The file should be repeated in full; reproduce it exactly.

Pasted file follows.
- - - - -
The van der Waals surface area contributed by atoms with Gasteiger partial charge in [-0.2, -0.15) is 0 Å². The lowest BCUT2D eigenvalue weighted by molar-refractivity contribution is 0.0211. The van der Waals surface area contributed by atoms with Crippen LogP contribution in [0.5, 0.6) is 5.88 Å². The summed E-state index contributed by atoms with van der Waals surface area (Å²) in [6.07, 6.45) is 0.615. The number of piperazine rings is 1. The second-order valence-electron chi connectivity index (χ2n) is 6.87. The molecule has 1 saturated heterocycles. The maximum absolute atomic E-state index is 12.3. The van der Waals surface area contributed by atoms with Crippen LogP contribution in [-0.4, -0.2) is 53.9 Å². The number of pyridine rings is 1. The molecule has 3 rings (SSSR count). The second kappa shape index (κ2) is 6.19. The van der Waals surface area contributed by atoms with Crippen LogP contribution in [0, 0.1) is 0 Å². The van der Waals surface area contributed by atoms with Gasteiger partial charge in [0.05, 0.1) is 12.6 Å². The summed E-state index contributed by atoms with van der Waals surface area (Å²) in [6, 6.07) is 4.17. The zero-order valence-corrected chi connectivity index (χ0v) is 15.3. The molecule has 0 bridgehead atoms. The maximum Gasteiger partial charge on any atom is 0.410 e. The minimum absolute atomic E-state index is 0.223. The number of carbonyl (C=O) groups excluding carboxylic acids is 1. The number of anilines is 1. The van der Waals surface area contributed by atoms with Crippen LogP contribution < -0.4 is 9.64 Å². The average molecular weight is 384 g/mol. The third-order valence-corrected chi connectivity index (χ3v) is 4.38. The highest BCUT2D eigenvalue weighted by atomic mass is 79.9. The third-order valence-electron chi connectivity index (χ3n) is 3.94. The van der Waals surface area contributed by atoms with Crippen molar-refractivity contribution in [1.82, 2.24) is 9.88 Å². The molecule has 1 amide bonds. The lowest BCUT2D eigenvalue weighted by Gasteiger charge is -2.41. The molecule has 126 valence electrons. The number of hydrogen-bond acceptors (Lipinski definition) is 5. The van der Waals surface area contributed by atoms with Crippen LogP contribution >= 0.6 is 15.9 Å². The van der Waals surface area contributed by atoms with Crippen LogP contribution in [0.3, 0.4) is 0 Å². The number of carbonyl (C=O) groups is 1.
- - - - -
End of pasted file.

The van der Waals surface area contributed by atoms with Gasteiger partial charge in [-0.2, -0.15) is 0 Å². The lowest BCUT2D eigenvalue weighted by molar-refractivity contribution is 0.0211. The van der Waals surface area contributed by atoms with Crippen LogP contribution in [0.5, 0.6) is 5.88 Å². The summed E-state index contributed by atoms with van der Waals surface area (Å²) in [6.07, 6.45) is 0.615. The number of piperazine rings is 1. The second-order valence-electron chi connectivity index (χ2n) is 6.87. The molecule has 1 saturated heterocycles. The maximum absolute atomic E-state index is 12.3. The van der Waals surface area contributed by atoms with Crippen LogP contribution in [-0.4, -0.2) is 53.9 Å². The number of pyridine rings is 1. The molecule has 3 rings (SSSR count). The second kappa shape index (κ2) is 6.19. The van der Waals surface area contributed by atoms with Crippen LogP contribution in [0, 0.1) is 0 Å². The van der Waals surface area contributed by atoms with Gasteiger partial charge in [0.05, 0.1) is 12.6 Å². The summed E-state index contributed by atoms with van der Waals surface area (Å²) in [6, 6.07) is 4.17. The zero-order valence-corrected chi connectivity index (χ0v) is 15.3. The molecule has 0 bridgehead atoms. The maximum Gasteiger partial charge on any atom is 0.410 e. The minimum absolute atomic E-state index is 0.223. The number of carbonyl (C=O) groups excluding carboxylic acids is 1. The number of anilines is 1. The van der Waals surface area contributed by atoms with Crippen LogP contribution < -0.4 is 9.64 Å². The average molecular weight is 384 g/mol. The third-order valence-corrected chi connectivity index (χ3v) is 4.38. The highest BCUT2D eigenvalue weighted by atomic mass is 79.9. The third-order valence-electron chi connectivity index (χ3n) is 3.94. The van der Waals surface area contributed by atoms with Crippen molar-refractivity contribution in [1.82, 2.24) is 9.88 Å². The molecule has 1 amide bonds. The lowest BCUT2D eigenvalue weighted by Gasteiger charge is -2.41. The molecule has 126 valence electrons. The number of hydrogen-bond acceptors (Lipinski definition) is 5. The van der Waals surface area contributed by atoms with Crippen LogP contribution >= 0.6 is 15.9 Å². The van der Waals surface area contributed by atoms with Crippen LogP contribution in [0.3, 0.4) is 0 Å². The number of carbonyl (C=O) groups is 1.